A chemical mix that can be injected under the skin and polymerised using light could help repair facial injuries
Scarred facial tissue can be difficult to repair and even harder to live with. To tackle this problem, US scientists have developed a minimally invasive repair method combining natural and synthetic materials to form a tissue scaffold to help the body heal itself. And the construction of the scaffold is directed and controlled using light.
Doctors need a way to reconstruct soft tissue that mimics the patient’s normal tissue. The material needs to be biocompatible, and it should also stretch and behave in a similar way to native tissue, as well as lasting as long as needed. However, it is also important that the implant can be easily reshaped or removed when no longer required, preferably without further surgery. Biological and synthetic materials have been used to date, but biological materials can be easily degraded by the body and synthetic compounds may not integrate or degrade properly and can cause immune responses.
Jennifer Elisseeff and colleagues at Johns Hopkins University, US, have solved some of these challenges using their new composite biomaterial that combines biological activity with mechanical strength and durability. The composite is made from synthetic poly(ethylene glycol) (PEG), mixed with a radical polymerisation initiator and naturally occurring hyaluronic acid (HA). This mix can then be injected at the site of tissue damage and shaped to fit the injury. Shining a specially designed array of green light-emitting diodes (LEDs) on the skin causes free-radical polymerisation of PEG, which results in crosslinking that traps the HA in a polymer network. Cells can grow and heal the injury while supported by the implant, although it did provoke some inflammation but this was not too serious in most cases. After the HA-PEG composite has done its job it can be easily removed by injecting an enzyme that degrades it.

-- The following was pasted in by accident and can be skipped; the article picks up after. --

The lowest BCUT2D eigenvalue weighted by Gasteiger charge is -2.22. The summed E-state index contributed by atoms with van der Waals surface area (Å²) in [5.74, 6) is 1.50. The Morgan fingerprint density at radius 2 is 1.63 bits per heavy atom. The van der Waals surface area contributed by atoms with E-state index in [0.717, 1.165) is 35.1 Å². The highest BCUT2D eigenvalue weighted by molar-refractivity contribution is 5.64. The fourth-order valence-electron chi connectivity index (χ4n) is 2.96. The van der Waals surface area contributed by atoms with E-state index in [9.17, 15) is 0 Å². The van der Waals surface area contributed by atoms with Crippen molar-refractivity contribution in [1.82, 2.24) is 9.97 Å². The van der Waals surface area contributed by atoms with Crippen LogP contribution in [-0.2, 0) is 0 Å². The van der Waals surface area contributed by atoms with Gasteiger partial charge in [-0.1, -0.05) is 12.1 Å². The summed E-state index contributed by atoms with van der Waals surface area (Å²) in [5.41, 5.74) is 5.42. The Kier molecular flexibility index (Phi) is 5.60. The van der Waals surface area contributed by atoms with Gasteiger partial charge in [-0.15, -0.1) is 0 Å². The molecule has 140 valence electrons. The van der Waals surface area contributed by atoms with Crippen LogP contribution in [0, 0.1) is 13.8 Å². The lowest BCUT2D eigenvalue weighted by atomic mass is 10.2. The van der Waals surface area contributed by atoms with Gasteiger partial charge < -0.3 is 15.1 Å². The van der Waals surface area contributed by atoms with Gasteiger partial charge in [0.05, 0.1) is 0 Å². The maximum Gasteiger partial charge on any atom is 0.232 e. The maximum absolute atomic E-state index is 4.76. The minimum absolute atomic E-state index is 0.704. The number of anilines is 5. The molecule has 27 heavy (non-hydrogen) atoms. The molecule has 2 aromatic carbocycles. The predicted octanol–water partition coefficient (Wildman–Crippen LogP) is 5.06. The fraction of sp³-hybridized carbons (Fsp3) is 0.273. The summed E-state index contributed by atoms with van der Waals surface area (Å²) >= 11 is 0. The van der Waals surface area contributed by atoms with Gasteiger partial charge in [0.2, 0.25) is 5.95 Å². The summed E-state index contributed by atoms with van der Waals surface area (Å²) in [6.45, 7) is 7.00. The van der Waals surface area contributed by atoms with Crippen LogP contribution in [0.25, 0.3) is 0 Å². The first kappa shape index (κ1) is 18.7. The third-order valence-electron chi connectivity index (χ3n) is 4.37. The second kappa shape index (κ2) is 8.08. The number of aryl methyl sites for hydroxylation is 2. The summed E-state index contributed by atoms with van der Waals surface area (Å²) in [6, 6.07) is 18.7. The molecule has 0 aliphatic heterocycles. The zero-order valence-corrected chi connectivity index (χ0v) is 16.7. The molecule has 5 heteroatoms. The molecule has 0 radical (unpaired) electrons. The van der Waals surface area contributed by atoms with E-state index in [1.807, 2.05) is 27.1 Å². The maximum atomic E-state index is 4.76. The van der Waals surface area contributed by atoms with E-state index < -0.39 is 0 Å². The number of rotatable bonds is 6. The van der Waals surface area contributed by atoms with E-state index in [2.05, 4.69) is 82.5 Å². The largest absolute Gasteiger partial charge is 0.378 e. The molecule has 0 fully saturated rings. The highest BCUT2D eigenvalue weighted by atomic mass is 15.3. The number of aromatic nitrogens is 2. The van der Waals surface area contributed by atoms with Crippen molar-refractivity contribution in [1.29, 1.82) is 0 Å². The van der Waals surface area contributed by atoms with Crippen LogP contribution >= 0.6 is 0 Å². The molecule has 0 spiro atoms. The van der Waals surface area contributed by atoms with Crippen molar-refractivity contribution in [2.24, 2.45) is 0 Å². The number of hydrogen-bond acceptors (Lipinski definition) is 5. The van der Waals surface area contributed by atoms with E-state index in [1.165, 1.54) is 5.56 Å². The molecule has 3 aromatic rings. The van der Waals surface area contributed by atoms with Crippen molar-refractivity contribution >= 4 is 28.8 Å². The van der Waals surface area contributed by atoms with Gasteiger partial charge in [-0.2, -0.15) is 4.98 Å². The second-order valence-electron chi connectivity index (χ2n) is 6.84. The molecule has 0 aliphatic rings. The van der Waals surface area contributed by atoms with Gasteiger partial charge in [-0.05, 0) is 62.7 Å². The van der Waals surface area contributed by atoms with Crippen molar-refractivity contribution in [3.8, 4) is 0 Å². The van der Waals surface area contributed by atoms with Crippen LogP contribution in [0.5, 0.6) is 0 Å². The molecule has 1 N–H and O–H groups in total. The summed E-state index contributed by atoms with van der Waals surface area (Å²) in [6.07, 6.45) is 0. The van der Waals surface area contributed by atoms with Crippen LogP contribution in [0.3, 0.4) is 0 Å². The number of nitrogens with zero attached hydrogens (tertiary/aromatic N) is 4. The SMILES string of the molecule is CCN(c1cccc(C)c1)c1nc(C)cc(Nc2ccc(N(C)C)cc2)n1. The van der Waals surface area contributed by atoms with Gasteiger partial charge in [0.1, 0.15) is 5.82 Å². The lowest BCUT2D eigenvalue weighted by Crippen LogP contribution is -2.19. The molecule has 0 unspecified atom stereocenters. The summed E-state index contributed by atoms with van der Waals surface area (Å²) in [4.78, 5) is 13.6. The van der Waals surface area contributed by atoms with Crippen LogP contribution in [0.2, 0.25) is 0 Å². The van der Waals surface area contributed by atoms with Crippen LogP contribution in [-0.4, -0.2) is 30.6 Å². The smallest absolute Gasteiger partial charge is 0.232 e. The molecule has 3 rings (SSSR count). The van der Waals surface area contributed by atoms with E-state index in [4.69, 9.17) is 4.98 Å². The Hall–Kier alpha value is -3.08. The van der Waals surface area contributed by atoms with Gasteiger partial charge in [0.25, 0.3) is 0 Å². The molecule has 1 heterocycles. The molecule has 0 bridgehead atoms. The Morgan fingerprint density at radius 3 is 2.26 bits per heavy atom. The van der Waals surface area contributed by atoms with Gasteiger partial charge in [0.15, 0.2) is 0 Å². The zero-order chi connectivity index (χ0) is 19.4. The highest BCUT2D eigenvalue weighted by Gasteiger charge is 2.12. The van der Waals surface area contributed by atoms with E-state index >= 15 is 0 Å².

The scientists tested several combinations of HA and PEG in rats and have started human trials. Elisseeff notes that ’these materials can respond differently depending on where they are in the body’, so having different functional combinations is important. The team hope to help those with traumatic injuries, such as soldiers.
’A key issue in the use of various soft tissue replacements is that, in many cases, the replacement is either quickly degraded and/or loses its shape,’ says Ali Khademhosseini, a tissue engineering expert at Harvard Medical School, US. ’This work demonstrates that photocrosslinkable polymers can be used to generate an approach that can replace large sections of soft tissue for extensive periods of time.’ He adds that the ’process is easy to perform, cheap and rapid’.
A T Hillel et alScience Translational Medicine, 2011, 3DOI: 10.1126/scitranslmed.3002331)